When it comes to moral and religious matters, parents should exercise the greater authority over their children. It is crucial for the sovereignty of the family and the rights of parents that their moral purview is not casually traduced by officials who presume to know better.

Reports indicate that other ‘conservative’ (that is, reactionary) religious groups are following these protests. It is suggested that they may follow suite.

This is strongly reminiscent of similar protests in France against the teaching of equality in schools, claimed to be the “Théorie” du genre ” which includes  LGBT (Lesbiennes, Gays, Bi et Trans ).

During 2014 the Catholic Far-right and Muslim ‘conservatives’ (that is, the Muslim far-right) joined forces (as they had done against Gay marriage) and organised,by parents, boycotts of schools: “Théorie” du genre : quand extrême droite et musulmans conservateurs font alliance)

Here is an article about one of the founder of this movement.

Gender theory and school boycott (Parents. 2018) Bientôt ou déjà parents, on vous accompagne !

.. …Farida Belghoul, writer and filmmaker, was a leading figure of the anti-racist March of the Beurs of 1984. The present movement is part of the vast constellation of very conservative family associations, fundamentalists and / or extreme right. In a press release, Farida Belghoul urged her supporters to contact representatives of the anti-gay marriage Manif our tous, the association Equality and Reconciliation (whose president is the Holocaust denier Alain Soral), the French Spring (far right), Action française. … In the texts available on the official website of the JRE, Farida Belghoul gives the appearance of reason and moderation. But Farida Belghoul develops an approach which draws both on theories of conspiracy (Masonic), millenarianism and “declinism”, and focuses on a grand alliance between Muslims and Catholics against the spirit of the Enlightenment.

The campaign continues (2018, see first image here, which focuses on LGBT).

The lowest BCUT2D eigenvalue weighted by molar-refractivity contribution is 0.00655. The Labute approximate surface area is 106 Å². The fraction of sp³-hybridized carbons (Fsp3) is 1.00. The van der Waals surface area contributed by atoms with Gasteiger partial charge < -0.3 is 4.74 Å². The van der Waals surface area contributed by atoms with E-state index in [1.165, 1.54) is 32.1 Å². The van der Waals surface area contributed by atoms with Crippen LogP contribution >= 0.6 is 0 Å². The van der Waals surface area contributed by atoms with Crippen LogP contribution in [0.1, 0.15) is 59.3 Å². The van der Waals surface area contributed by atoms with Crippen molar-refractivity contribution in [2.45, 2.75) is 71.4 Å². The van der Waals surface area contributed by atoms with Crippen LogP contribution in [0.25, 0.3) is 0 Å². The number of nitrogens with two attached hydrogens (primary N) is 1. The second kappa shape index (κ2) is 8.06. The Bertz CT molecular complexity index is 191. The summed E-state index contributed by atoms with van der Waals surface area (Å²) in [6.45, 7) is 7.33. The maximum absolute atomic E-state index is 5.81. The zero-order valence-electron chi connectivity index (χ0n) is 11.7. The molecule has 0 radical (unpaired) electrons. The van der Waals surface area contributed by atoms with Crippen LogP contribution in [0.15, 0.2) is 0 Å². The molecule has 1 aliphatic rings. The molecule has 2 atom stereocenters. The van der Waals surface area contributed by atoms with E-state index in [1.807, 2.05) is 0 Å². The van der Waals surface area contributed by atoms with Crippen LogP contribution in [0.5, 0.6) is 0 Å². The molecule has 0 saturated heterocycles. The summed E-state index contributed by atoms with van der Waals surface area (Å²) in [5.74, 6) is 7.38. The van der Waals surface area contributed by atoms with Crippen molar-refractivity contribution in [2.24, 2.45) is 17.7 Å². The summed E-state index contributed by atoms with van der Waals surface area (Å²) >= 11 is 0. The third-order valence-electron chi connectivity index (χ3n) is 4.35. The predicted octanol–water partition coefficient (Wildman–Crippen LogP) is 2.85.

Written by Andrew Coates

March 9, 2019 at 2:37 pm

Gilets Jaunes: the Ultra-Right Accused of Creating Saturday’s Violence.

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Image result for ultra-droite aux champs elysees on est chez nous!

Ultra-Right Accused of Leading Violent Protest on the  Champs-Élysées.

According to initial reports, (the violence) was in the majority created by members of the ultra-right, who infiltrated the movement with the sole intention of smashing everything up. These rioters were largely said to be young men, who came from the regions.

“D’après les premiers éléments, il s’agirait en grande majorité de membres de l’ultra-droite, qui se seraient infiltrés au mouvement avec l’unique ambition de tout ravager. Ces casseurs seraient des hommes plutôt jeunes, venus de province.” BFM

The historian of social movements Sylvain Boulouque  evoked the “political colouring” behind the flags carried on the Champs-Elysées, some of which held sympbols of the Sacred Heart and the  fleur de lys. “Calls were spread on the all the web sites of the radical right calling for people to pour into the Champs-Elysees and to storm the Elysée, or at least to get close to it.”

“une coloration politique” des drapeaux représentés sur les Champs-Elysées, parfois frappés du Sacré-Cœur ou de la fleur de lys. “Des appels fleurissent également sur tous les sites de le droite radicale pour descendre les Champs-Elysées et prendre d’assaut l’Elysée, ou du moins s’en rapprocher”,

France Info

In this interview Boulouque notes that the ultra-right were at the head of the march.

 

Here is a broader report:

Anti-government protesters clashed with French police on the Champs-Elysees in Paris on Saturday, leaving the area cloaked in tear gas and smoke from fires on a fresh day of demonstrations against President Emmanuel Macron.

France 24.

Demonstrators wearing the yellow, high-visibility vests that symbolise their movement threw projectiles at police preventing them from moving along the famed shopping avenue, which was decked out in twinkling Christmas lights.

They also built barricades in some spots, and tore down traffic lights and street signs, creating riotous scenes reminiscent of France’s 1968 civil unrest, or street insurrections in the mid-19th century immortalised in paintings and movies.

Police arrested 130 people, 69 of those in Paris, and 24 people were injured, five of them police officers including one who suffered burns to his groin, the city police department and Interior Minister Christophe Castaner said.

The interior ministry counted 106,000 protesters across France on Saturday, with 8,000 in Paris, of whom around 5,000 were on the Champs-Elysees.

That was far less than the national tally of 282,000 in the November 17 protests.

Castaner said after the tumult died down that damage on the Champs-Elysees was “small”.